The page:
I have same problem as BSG though - Morrisons need more "local" stores.

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Nov 17, 2012 at 08:06

I have been wondering for some time whether or not there may be a few chains of local stores that have slipped below the radar, in particular the Middle Eastern ones.

There are a few of them near me.

Some of these stores are very well presented and stocked, the goods are intelligently displayed and cross over into many of the basic lines carried by the big chains and there is nearly always a line of people waiting to pay.

Often they are run by managers and clearly they are not all just 'mom and pop' operations since the retailing skills behind some of them are well developed.

Please has any research been done into the ethnic store segment, It must by now be big enough to register?

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Nov 17, 2012 at 11:07

While I concur about Aldi quality and value, watch out for their sneaky camera-controlled car parks !! I'm currently fighting a £70 "fine" for a 13-minute overstay. Miniscule, black-painted cameras and not a shred of warning about them - decidedly underhand and with an intolerant "you vill do vat you're told" attitude to appeals. I won't ever shop there again.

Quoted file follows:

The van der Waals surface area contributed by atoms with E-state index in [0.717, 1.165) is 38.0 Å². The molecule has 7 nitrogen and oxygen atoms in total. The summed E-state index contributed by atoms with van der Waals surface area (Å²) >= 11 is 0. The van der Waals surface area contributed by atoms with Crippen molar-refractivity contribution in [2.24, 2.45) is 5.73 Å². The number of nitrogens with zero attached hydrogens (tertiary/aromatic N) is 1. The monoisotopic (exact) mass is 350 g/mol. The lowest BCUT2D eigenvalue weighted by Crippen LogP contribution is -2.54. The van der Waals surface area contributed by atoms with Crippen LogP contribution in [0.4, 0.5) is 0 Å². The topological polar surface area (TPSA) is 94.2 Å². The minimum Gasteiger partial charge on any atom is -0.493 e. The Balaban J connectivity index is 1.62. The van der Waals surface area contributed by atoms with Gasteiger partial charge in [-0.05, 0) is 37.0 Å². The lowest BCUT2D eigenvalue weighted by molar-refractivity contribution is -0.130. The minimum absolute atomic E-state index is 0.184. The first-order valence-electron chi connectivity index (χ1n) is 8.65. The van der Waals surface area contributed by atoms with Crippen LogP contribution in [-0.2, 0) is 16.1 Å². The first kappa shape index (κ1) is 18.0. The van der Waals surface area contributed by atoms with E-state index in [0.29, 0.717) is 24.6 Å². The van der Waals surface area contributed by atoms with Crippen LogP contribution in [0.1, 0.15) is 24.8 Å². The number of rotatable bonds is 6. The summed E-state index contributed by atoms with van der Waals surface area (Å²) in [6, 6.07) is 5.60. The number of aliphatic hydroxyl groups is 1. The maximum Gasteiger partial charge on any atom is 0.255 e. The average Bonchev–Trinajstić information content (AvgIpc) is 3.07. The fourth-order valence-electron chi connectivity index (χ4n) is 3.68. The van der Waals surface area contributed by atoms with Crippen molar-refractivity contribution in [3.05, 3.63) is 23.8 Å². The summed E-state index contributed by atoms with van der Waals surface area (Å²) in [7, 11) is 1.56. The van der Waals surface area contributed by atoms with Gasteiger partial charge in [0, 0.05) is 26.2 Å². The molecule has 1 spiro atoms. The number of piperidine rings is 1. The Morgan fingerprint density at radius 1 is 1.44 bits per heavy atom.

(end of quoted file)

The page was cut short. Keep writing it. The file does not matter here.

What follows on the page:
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John Pringle

Nov 17, 2012 at 15:53

Like a lot of contributors above, I used to do all my shopping at Sainsbury's, however, I now get the bulk at Aldi which is almost next door and then get the rest and my petrol at Sainsbury's.

This habit seems to be spreading and I wonder how the big supermarkets are going to lure these customers back, whilst maintaining their margins.

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Nov 17, 2012 at 16:47


By developing the "local" small/medium concept.

ASDA made a killing in my village/township with their local [conversion of a previous Quicksave] and staff at the previous main COOP grocery are visibly greying at the reducing footfall.